Christy Doran

Triangulation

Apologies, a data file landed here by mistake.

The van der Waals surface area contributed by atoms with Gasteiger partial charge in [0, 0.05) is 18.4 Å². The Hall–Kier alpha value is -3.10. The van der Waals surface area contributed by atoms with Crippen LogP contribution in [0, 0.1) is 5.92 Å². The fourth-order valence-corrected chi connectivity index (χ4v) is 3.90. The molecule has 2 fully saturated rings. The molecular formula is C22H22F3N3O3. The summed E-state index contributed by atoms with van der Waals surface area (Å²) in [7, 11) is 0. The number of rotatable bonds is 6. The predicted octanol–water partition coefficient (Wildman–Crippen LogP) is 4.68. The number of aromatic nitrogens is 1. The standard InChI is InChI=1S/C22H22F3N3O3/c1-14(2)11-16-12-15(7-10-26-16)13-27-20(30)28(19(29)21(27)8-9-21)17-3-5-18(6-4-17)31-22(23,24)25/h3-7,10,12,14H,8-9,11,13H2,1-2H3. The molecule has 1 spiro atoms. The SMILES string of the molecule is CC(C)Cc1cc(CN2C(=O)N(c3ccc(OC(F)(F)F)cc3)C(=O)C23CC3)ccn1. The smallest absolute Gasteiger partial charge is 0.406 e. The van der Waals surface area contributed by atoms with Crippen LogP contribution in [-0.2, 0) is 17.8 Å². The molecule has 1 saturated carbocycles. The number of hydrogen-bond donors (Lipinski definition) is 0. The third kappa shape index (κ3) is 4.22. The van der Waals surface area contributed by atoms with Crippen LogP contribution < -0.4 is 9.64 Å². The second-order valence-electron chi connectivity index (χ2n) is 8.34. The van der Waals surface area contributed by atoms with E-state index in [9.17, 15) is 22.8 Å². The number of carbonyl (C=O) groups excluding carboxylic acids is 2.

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Apart from the ridiculous liner notes by Peter Monoghan that stretch the mountain climbing metaphor of the title beyond the breaking point, this trio date by master pianist John Wolf Brennan, guitarist Christy Doran, and French percussionist Patrice Héral is a small wonder. Recorded in a single day, these 13 improvisations are full of light, quick-footed ideation and intricate listening. Given that most of these half pieces fall under the five-minute mark, there is a breeziness in the proceedings here that adds the dimension of nuance to the sound of this recording. If one reads the liner notes, it will seem that the entire session was constructed under this heavy self-conscious weight of precision, but that isn't what comes across to the listener. If anything, the intuitive and purposeful interplay between the principals is one of fleet language, open spaces, and a regard for dynamic restraint and short phrases. Even on the longer pieces, such as "A Day in the Life of a Siren (who mistook her husband for an umbrella)," there is a playfulness that belies the glossary of terms at the end of the linter notes to explain the titles of the pieces. Héral uses his voice almost as often as his hands in offering guttural texture and ambience to the textures put forward by the stringed instruments. Doran proves himself once more to be, yet again, one of the most inventive and focused guitarists on the scene, and Brennan is his wonderfully pretentious self. Propelling knotty percussive lines top and bottom in the mix serve not so much as lanes of communication, but parameters for it. The final track, "Opéra Perdu," is dedicated to the memory of Russian improviser Sergey Kuryokhin, and invokes his "Subway Culture" piece from 1995. This was supposedly done accidentally, but a big deal is made of it being a kind of spiritual connection to the dead artist. Either way, it works; the wonderful layering of pianism and strings with striated percussive elements and sonics creates the feeling not only of motion, but of an opening of a field of tonal language where dissonance and assonance cease to matter, and what does is ephemeral and fleeting. This is a beautiful date, and one that makes for repeated listening.

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